and that this was enshrined in UK domestic legislation. The Government agreed with Lord Hoffmann that it could not be the law that the United Kingdom was prohibited from treating expatriate pensioners generously unless it treated them in exactly the same way as pensioners at home.
The applicants contended that discrimination only occurs if similar situations are treated differently and that there is no difference between the three cohorts of pensioners (those residing in the UK, those living abroad in “frozen countries” and those living abroad where the uprating is paid)- they all share one common characteristic, and that is they spent the same time in the UK and paid the same social security contributions into the National Insurance Fund. In addition, the applicants contended, the need for a reasonable standard of living is the same for all three groups of pensioners. All of the UK domestic courts (other than Lord Carswell in the House of Lords appeal) agreed that the three groups of pensioners do not have to be treated the same when it came to uprating the UK state pension.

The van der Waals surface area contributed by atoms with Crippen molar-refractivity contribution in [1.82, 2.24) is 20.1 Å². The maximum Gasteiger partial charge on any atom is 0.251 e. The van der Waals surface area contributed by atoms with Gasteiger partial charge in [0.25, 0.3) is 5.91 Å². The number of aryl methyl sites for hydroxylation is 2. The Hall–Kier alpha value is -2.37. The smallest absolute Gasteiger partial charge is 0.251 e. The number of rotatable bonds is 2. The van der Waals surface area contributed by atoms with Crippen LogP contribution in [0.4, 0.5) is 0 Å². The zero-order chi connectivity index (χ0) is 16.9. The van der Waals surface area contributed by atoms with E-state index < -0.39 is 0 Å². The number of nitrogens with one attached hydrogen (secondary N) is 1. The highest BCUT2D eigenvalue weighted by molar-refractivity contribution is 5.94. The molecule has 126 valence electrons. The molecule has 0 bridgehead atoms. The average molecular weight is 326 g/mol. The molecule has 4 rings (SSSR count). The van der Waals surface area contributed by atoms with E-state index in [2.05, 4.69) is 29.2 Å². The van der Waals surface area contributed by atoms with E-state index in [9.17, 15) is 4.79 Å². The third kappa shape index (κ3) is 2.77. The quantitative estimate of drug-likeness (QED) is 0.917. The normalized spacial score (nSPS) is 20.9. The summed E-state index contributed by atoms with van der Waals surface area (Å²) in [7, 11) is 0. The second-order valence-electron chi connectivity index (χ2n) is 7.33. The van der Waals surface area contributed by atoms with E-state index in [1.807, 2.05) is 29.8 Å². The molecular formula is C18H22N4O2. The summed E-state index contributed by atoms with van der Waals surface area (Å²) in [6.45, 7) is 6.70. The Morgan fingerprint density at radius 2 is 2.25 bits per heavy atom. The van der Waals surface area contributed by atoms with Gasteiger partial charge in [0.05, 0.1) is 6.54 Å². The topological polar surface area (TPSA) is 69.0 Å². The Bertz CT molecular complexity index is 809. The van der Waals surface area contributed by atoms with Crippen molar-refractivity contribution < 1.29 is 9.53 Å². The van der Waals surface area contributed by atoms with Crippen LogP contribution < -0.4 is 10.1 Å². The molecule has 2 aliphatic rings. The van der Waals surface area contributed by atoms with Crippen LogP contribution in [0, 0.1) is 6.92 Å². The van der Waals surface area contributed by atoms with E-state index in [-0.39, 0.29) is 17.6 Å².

The UK state pension is designed to provide a
minimum standard of living for those living in the UK”,
and the Court found that the three groups of pensioners were not in relevantly analogous positions and therefore the UK Government had the right to treat them differently. As far back as 1983, there was case law regarding a British Pensioner who had emigrated to Australia who was denied an uprated pension. In addition, in Carson’s House of Lords appeal, the Government could have made the decision to not pay any UK state pension to “frozen” pensioners at all.
When looking at all UK pensioners living overseas, the Court could not find similarity between those pensioners who were resident in “frozen” countries and those resident in “unfrozen” countries. Social security contributions are used for other purposes besides paying the state pension – the National Health Service, for example. Even in those cases where there is proximity between “frozen” and “unfrozen” countries – Canada and the United State, for example, there is still differences in their social security provision, taxation, rates of inflation, interest and currency exchange rates to make it difficult to compare them.
The Court considers that these differences are “objective and reasonable” such that the UK Government can treat them differently, even though Age Concern in England made some powerful arguments as to why pensioners emigrate in the first place – ultimately, it is down to a matter of “personal choice”.